Can we get some clarification on what this means for perpetual versions of Office, such as will there be another release after Office 2016 (prepetual)? And if there is another prepetual version, say an Office 2018, will that continue to be able to connect to O365 services post-2020? The post is unclear what it means for existing, on-prem SA/EA customers with regards to the future of Office desktop outside of using Office 365 ProPlus.


@Trevor, yeah, I'm wondering too, but I think the following lines in a section entitled "implications for client connectivity in 2020" surely means that there must be an Office 2018 (or whatever they want to call it) at that point. Otherwise, it wouldn't make any sense, as there wouldn't be any "regular updates" that would qualify (i.e. Office 2016 would be out of support).


"Office 365 ProPlus or mainstream Office clients...Plan for regular updates to stay within support window."

Occasional Contributor

I must be dense, but the answer above regarding Office 365 Business Premium has me scratching my head. Am I being told that I better plan for something since we use this subscription and the office suite provided by it? If so a lot of extra details need to be provided if we are to "plan".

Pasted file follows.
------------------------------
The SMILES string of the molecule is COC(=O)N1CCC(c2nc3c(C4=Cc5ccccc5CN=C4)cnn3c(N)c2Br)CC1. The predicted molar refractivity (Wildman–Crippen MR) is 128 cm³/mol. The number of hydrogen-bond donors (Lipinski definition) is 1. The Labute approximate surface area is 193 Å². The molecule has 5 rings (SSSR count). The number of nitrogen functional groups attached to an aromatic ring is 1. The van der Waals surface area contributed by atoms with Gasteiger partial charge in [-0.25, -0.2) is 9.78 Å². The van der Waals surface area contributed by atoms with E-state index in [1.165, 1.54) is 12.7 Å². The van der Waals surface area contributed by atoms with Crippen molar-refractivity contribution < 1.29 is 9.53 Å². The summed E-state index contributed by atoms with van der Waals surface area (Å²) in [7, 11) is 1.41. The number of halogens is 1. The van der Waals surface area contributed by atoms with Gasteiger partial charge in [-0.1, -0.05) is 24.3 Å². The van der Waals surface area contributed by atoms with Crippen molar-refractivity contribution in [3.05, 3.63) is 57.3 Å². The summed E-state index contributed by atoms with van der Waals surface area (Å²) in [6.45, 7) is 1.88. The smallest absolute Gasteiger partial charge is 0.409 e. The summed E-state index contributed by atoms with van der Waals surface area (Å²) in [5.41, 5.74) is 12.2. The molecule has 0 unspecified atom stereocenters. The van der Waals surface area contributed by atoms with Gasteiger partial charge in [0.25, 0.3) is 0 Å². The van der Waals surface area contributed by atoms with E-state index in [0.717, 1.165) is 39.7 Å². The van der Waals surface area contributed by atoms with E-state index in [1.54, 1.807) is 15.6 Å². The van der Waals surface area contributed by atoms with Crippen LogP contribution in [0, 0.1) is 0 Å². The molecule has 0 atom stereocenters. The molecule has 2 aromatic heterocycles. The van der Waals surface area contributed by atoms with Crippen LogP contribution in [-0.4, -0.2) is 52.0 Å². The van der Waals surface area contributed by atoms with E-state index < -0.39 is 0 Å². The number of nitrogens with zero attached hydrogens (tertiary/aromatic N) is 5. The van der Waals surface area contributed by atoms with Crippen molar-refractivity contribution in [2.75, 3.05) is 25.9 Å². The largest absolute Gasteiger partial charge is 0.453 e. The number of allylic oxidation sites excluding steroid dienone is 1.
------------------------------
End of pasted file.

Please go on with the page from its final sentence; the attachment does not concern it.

@Jason Gould Office subscription clients (Office 365 Business, that comes with Office 365 Business Premium and Office 365 ProPlus, which comes with some enterprise plans) are kept up to date with regular feature updates, so they always support full Office 365 connectivity. So - this change in 2020 shouldn't be anything to worry about. 


@Trevor Seward @Brian . - Yes. Microsoft will deliver another version of Office perpetual. There are no details to share on timing at this point, but you should expect this release to follow our typical update cycle. 

Occasional Visitor

We have migrated many of our clients to Microsoft Exchange Online.


Most of those clients are using Office 2010/2013 and not Office 365.


Am I correct in believing that we now have to move those clients to Office 365 Business Premium or ProPlus in order for them to use Exchange Online?

New Contributor

Hi, can you tell me if this applies to Office 365 Education? We currently license the bulk of our users as Office 365 Education for Faculty, but do have the option of Office 365 Education Plus for Faculty, which includes client downloads. Will we need to update everyone to that by 2020? Thanks! Sorry if I'm not understanding the obvious...!

Occasional Visitor

Am I reading into this... In order to use Outlook desktop client, one would be required to use the version provided with ProPlus service? So if this took effect today people currently connecting to O365 services using Office 2010 would no longer meet the requirements and need to use the web interface or upgrade to O365 license that provides an installable version of Outlook.

@Alistair Speirs Will this impact non-Microsoft email clients using POP or IMAP with EXO? Or non-Microsoft clients using ActiveSync/MAPI over HTTP?


@Michael Reed@Jon Heberlin@Trevor Seward let me try and answer both of your questions at once! For context